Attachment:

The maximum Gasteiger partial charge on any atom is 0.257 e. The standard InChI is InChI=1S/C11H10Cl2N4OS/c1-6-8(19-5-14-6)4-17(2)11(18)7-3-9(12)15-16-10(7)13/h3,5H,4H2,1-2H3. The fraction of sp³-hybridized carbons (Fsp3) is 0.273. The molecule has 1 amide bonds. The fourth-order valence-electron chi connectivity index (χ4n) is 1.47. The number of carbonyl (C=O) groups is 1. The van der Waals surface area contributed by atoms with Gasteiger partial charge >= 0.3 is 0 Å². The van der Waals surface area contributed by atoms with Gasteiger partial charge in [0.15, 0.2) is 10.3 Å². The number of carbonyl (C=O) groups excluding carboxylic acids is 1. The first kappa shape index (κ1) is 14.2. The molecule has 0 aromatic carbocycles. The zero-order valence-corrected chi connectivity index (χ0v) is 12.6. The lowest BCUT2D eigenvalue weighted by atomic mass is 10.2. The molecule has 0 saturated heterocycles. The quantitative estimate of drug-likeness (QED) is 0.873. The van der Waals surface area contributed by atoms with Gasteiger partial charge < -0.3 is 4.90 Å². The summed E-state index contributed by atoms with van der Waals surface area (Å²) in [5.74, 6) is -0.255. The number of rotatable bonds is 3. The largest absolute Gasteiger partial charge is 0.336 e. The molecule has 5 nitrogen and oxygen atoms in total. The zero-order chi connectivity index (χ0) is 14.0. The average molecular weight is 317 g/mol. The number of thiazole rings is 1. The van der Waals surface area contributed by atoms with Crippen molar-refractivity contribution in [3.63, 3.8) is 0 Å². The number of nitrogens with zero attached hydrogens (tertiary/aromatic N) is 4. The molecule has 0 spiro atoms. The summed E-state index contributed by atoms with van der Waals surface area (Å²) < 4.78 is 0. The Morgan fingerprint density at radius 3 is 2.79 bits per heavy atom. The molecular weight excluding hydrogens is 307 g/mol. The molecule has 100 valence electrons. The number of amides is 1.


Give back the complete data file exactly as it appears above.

The maximum Gasteiger partial charge on any atom is 0.257 e. The standard InChI is InChI=1S/C11H10Cl2N4OS/c1-6-8(19-5-14-6)4-17(2)11(18)7-3-9(12)15-16-10(7)13/h3,5H,4H2,1-2H3. The fraction of sp³-hybridized carbons (Fsp3) is 0.273. The molecule has 1 amide bonds. The fourth-order valence-electron chi connectivity index (χ4n) is 1.47. The number of carbonyl (C=O) groups is 1. The van der Waals surface area contributed by atoms with Gasteiger partial charge >= 0.3 is 0 Å². The van der Waals surface area contributed by atoms with Gasteiger partial charge in [0.15, 0.2) is 10.3 Å². The number of carbonyl (C=O) groups excluding carboxylic acids is 1. The first kappa shape index (κ1) is 14.2. The molecule has 0 aromatic carbocycles. The zero-order valence-corrected chi connectivity index (χ0v) is 12.6. The lowest BCUT2D eigenvalue weighted by atomic mass is 10.2. The molecule has 0 saturated heterocycles. The quantitative estimate of drug-likeness (QED) is 0.873. The van der Waals surface area contributed by atoms with Gasteiger partial charge < -0.3 is 4.90 Å². The summed E-state index contributed by atoms with van der Waals surface area (Å²) in [5.74, 6) is -0.255. The number of rotatable bonds is 3. The largest absolute Gasteiger partial charge is 0.336 e. The molecule has 5 nitrogen and oxygen atoms in total. The zero-order chi connectivity index (χ0) is 14.0. The average molecular weight is 317 g/mol. The number of thiazole rings is 1. The van der Waals surface area contributed by atoms with Crippen molar-refractivity contribution in [3.63, 3.8) is 0 Å². The number of nitrogens with zero attached hydrogens (tertiary/aromatic N) is 4. The molecule has 0 spiro atoms. The summed E-state index contributed by atoms with van der Waals surface area (Å²) < 4.78 is 0. The Morgan fingerprint density at radius 3 is 2.79 bits per heavy atom. The molecular weight excluding hydrogens is 307 g/mol. The molecule has 100 valence electrons. The number of amides is 1.